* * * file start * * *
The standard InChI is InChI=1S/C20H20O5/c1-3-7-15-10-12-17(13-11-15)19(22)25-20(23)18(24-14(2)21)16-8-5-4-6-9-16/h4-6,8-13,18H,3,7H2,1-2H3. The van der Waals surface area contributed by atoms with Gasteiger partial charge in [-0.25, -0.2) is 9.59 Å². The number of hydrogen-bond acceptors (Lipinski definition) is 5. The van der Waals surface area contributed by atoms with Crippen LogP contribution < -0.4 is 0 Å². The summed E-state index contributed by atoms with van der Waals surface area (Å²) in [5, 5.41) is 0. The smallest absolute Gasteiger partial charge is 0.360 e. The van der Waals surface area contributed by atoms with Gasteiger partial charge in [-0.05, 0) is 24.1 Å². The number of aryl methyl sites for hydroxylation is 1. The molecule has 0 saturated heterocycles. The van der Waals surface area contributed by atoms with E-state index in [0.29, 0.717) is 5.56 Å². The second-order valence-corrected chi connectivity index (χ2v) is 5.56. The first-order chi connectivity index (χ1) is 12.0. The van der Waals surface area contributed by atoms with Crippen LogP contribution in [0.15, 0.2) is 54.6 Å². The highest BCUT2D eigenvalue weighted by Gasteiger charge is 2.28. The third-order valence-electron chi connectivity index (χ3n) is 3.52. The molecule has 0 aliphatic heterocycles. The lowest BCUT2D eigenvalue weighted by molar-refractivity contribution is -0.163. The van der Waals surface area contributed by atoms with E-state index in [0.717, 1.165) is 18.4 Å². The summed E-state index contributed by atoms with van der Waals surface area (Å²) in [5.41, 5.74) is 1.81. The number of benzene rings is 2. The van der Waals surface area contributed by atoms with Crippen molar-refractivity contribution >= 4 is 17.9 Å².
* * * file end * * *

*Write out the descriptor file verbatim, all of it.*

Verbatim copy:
The standard InChI is InChI=1S/C20H20O5/c1-3-7-15-10-12-17(13-11-15)19(22)25-20(23)18(24-14(2)21)16-8-5-4-6-9-16/h4-6,8-13,18H,3,7H2,1-2H3. The van der Waals surface area contributed by atoms with Gasteiger partial charge in [-0.25, -0.2) is 9.59 Å². The number of hydrogen-bond acceptors (Lipinski definition) is 5. The van der Waals surface area contributed by atoms with Crippen LogP contribution < -0.4 is 0 Å². The summed E-state index contributed by atoms with van der Waals surface area (Å²) in [5, 5.41) is 0. The smallest absolute Gasteiger partial charge is 0.360 e. The van der Waals surface area contributed by atoms with Gasteiger partial charge in [-0.05, 0) is 24.1 Å². The number of aryl methyl sites for hydroxylation is 1. The molecule has 0 saturated heterocycles. The van der Waals surface area contributed by atoms with E-state index in [0.29, 0.717) is 5.56 Å². The second-order valence-corrected chi connectivity index (χ2v) is 5.56. The first-order chi connectivity index (χ1) is 12.0. The van der Waals surface area contributed by atoms with Crippen LogP contribution in [0.15, 0.2) is 54.6 Å². The highest BCUT2D eigenvalue weighted by Gasteiger charge is 2.28. The third-order valence-electron chi connectivity index (χ3n) is 3.52. The molecule has 0 aliphatic heterocycles. The lowest BCUT2D eigenvalue weighted by molar-refractivity contribution is -0.163. The van der Waals surface area contributed by atoms with E-state index in [0.717, 1.165) is 18.4 Å². The summed E-state index contributed by atoms with van der Waals surface area (Å²) in [5.41, 5.74) is 1.81. The number of benzene rings is 2. The van der Waals surface area contributed by atoms with Crippen molar-refractivity contribution >= 4 is 17.9 Å².